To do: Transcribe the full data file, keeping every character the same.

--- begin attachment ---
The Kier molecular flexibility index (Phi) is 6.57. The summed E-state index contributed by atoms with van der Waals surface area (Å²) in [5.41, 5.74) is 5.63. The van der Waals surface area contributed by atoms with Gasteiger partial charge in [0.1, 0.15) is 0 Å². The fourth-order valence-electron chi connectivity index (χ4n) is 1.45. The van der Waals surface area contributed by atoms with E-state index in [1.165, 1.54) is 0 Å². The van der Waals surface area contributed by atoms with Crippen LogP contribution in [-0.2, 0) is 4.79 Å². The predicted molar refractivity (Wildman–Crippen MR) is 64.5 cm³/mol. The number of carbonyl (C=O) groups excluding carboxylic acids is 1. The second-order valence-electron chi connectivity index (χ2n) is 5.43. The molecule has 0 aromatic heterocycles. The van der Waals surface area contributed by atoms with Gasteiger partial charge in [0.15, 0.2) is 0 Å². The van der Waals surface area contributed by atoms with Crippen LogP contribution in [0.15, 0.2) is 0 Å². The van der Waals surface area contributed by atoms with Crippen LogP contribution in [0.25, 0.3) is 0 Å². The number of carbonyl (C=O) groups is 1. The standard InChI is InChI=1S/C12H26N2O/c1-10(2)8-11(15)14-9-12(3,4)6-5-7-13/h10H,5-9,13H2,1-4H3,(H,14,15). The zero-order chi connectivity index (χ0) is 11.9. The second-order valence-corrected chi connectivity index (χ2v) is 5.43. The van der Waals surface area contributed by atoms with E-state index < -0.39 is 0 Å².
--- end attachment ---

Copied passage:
The Kier molecular flexibility index (Phi) is 6.57. The summed E-state index contributed by atoms with van der Waals surface area (Å²) in [5.41, 5.74) is 5.63. The van der Waals surface area contributed by atoms with Gasteiger partial charge in [0.1, 0.15) is 0 Å². The fourth-order valence-electron chi connectivity index (χ4n) is 1.45. The van der Waals surface area contributed by atoms with E-state index in [1.165, 1.54) is 0 Å². The van der Waals surface area contributed by atoms with Crippen LogP contribution in [-0.2, 0) is 4.79 Å². The predicted molar refractivity (Wildman–Crippen MR) is 64.5 cm³/mol. The number of carbonyl (C=O) groups excluding carboxylic acids is 1. The second-order valence-electron chi connectivity index (χ2n) is 5.43. The molecule has 0 aromatic heterocycles. The van der Waals surface area contributed by atoms with Gasteiger partial charge in [0.15, 0.2) is 0 Å². The van der Waals surface area contributed by atoms with Crippen LogP contribution in [0.15, 0.2) is 0 Å². The van der Waals surface area contributed by atoms with Crippen LogP contribution in [0.25, 0.3) is 0 Å². The number of carbonyl (C=O) groups is 1. The standard InChI is InChI=1S/C12H26N2O/c1-10(2)8-11(15)14-9-12(3,4)6-5-7-13/h10H,5-9,13H2,1-4H3,(H,14,15). The zero-order chi connectivity index (χ0) is 11.9. The second-order valence-corrected chi connectivity index (χ2v) is 5.43. The van der Waals surface area contributed by atoms with E-state index < -0.39 is 0 Å².